Cisco Catalyst 2955 Causes Some Devices to "Die" During Boot
I posted this question in the LAN section of the forums, but I realize this is probably the proper forum for my question.
I have recently purchased a Cisco Catalyst model WS-2955C-12 switch. During POST (boot), the console reports that the switch undergoes what is known as a "FRONT-END LOOPBACK TEST". During this test the 14 port lights on the device light up amber for a moment, connectivity is lost, and after a second or two the lights go off and connectivity returns. We've found that the moment the lights go off at the end of this test, if we have a specific device (with a specific ethernet chip) directly connected to the switch the ethernet chip is adversely affected by this test - the device "goes dark" and is not capable of communicating with anything (including other switches, routers, etc...) until it is power-cycled. What exactly does this FRONT-END LOOPBACK TEST do (I know it's for validating the ports for hardware defects), and what does it send across the wire that could be causing my ethernet chip onboard the device to go bonkers?
The ethernet chip on the device (the device is a National Instruments product) is an STMicro STE10/100E, and I'm fairly confident I now know what's happening but I don't know why.
When my ethernet chip is in Autonegotiate mode, the "FRONT-END LOOPBACK TEST" performed by the catalyst does something where, at the conclusion of the test, the ethernet chip goes into an autonegotiation state and never comes back out of it. I'm thinking the "FRONT-END LOOPBACK TEST" is sending something across the wire that's confusing this specific ethernet chip; I've tried 3 Intel parts and also a Broadcom part and they rode it out in autonegotiation mode just fine. If I put the STE chip into a manually-configured mode the "FRONT-END LOOPBACK TEST" doesn't cause it to "go dark".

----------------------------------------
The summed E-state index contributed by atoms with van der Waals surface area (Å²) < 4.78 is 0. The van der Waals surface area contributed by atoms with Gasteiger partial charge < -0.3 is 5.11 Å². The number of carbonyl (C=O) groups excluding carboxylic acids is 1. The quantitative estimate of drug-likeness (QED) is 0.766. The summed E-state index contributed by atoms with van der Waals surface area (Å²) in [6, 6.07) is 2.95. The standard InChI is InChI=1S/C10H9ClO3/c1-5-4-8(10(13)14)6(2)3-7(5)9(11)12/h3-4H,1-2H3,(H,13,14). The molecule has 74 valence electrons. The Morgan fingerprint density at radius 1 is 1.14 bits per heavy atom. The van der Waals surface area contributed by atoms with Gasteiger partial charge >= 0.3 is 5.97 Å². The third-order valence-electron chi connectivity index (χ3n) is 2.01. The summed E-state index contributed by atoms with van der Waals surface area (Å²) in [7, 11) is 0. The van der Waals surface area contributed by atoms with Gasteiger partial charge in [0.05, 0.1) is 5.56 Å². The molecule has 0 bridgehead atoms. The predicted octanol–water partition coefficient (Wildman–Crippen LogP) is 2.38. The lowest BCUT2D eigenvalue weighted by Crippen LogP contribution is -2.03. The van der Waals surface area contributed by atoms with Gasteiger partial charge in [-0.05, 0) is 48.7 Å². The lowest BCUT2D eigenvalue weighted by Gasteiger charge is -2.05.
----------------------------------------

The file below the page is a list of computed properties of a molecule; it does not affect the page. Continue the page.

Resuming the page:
So, my question is really what does the FRONT-END LOOPBACK TEST do? Does it perform a remote loopback test (the STE10/100E doesn't support loopback tests)?
Also make sure you have not set security on the port, I don't know how far you are going into the process, but if it sees a different mac than one set up in security it will disable the port. I've actually run accross this one when I did a repair job a few months back. The previous admin had put in sticky macs. They moved some offices on Friday and non one put 2 and 2 together on monday when they booted up and found 5 pc's would no longer come up on the network. Eliminate the obvious first.
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